Anyway, the author suggests that one of the reasons why church can’t be like an AA meeting, or at least why it usually isn’t, is because church people are not too keen on showing vulnerability and humility – that we like to present ourselves as having our act together – that we’re here not so much for ourselves but to pray for those poor “other” people who don’t have their act together like we do.
I confess that before I knew you, I wondered if that’s what you were like.
But then I started getting to know members of the Search Committee and I was touched by their willingness to admit that the church they love so much was facing many challenges – people drifting away to other churches or no church at all, the absence of children from our Sunday School – and a pandemic that just won’t quit.
There were unsettling doubts about the future of this old and holy place.
For some of you, maybe it seemed like the wine was beginning to run out, that the party was winding down.
So, really more than anything else, it was your humility that drew me here, convinced me to accept your invitation to walk the road together.
Now, while it is true that all of the challenges I mentioned remain, I see a holy refilling taking place here at St. Thomas’.
On Monday evening, an online Bible Study that used to attract just a handful of parishioners was bursting at the virtual seams with 21 participants, including a significant number of people new to our church.
And, an idea that started with one parishioner wondering if we might use an empty house on our property to offer hospitality to Afghan refugees has gathered momentum, attracting other parishioners who know what’s needed to fix an old building and others who are skilled at navigating bureaucracy.
And, some people who had drifted away have been returning home and others are discovering us for the first time – finding a place where all are welcome, a church where having your act together is definitely not a requirement.
I believe that all of this and more is happening because of humility.
It’s the same humility that led my friend to attend his first AA meeting – the same humility that led horrified hosts at a long ago wedding to face the fact that the wine was running out.
It’s the same humility that gives Jesus all the room he needs to get to work, giving us a holy refilling.
So, my friends, here’s the good news: the party that began in 1742 is just getting started.
Amen.

Sunday, January 09, 2022

Plunging Into the Depths



St. Thomas’ Episcopal Church, Owings Mills MD
January 9, 2022

Year C: The First Sunday after the Epiphany – The Baptism of Our Lord
Isaiah 43:1-7
Psalm 29
Acts 8:14-17
Luke 3:15-17, 21-22

Plunging Into the Depths

In the Episcopal Church and in many other faith traditions, one of the requirements for ordination is a program called Clinical Pastoral Education (CPE).
In most cases, CPE means spending a summer as a hospital chaplain trainee, visiting and sometimes praying with patients and their families and friends, and then reflecting with the others in the program on all that we had seen and heard and said.
So, about 15 years ago, I spent a memorable summer at Christ Hospital in Jersey City.
Since, I guess like most people, I try to avoid the hospital as much as possible, I can’t say that I was excited about fulfilling this particular requirement. I dreaded facing all the fear and pain that we encounter in the hospital. And, I was not sure at all that I would be able to offer much comfort to people in distress.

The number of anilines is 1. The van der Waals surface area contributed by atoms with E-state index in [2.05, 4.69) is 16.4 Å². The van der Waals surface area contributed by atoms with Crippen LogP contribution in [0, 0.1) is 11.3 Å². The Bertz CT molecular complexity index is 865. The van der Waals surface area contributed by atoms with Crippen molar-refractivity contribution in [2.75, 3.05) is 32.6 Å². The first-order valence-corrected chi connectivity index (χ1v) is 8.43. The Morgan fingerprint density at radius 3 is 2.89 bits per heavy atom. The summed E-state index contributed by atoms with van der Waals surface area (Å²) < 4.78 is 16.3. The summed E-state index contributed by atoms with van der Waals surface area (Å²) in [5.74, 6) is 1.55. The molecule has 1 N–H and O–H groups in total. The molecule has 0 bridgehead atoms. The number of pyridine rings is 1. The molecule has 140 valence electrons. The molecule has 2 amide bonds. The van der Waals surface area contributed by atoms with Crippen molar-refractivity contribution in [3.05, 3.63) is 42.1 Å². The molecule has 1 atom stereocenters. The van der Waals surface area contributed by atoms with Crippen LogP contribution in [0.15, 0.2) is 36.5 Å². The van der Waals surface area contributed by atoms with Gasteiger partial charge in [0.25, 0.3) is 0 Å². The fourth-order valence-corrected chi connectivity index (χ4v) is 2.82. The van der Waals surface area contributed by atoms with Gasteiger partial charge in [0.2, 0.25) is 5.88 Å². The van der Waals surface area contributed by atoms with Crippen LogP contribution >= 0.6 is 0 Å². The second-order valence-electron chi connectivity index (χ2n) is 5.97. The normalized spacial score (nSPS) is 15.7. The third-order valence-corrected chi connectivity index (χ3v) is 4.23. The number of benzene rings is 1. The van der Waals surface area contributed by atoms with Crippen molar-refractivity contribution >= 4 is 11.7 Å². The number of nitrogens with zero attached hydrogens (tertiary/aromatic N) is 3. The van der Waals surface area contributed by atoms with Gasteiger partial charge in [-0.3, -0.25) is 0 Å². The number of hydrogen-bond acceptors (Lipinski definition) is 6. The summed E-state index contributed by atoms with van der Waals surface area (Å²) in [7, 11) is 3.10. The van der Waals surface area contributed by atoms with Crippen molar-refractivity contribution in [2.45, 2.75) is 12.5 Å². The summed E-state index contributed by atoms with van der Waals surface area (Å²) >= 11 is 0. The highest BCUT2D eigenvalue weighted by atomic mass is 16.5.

It felt like being tossed into the deep end of the pool before my first swimming lesson.
Well, one of the many things I learned that summer is that there is a real sense of community in hospitals.
There’s community among many of the people who work there, who help each other get through some really hard stuff, and I’m sure that’s especially true these days.
And, even more surprising, some patients are part of the community, too - especially people who are in for long stays, and chronically ill people who are frequently in and out of the hospital.
That summer in the hospital I got to know many members of those hospital communities, including a few people I’ll never forget.
One was a longtime patient named Paula.
At first I was really uncomfortable with Paula. 
She was about my age and she was very sick.
Despite the heroic and often very painful efforts of modern medicine, cancer was slowly but inevitably getting the better of Paula.
After a few awkward and fumbling visits, she and I began to relax together, sharing our stories, praying together, sometimes crying together, as she acknowledged her fate, grieving for all that she would be leaving behind.
Yet, despite so much pain and sadness, for the most part Paula was at peace. One time she said, “When I first got sick, I asked, ‘why me?’ But, after seeing all these other sick people, now I ask ‘why not me?’”
Amazing, right?
It was hard to be with Paula in the depths of her disease and suffering, but being close with her was also a great privilege and even, maybe strange to say, a gift that I will always cherish.
If you have been around here over the past few weeks, you know that we’ve heard a lot about John the Baptist.
John called people to live ethical lives – don’t steal from others – if you have a second coat give it to someone who has none – don’t think that just because your ancestors were holy that everything is OK between you and God.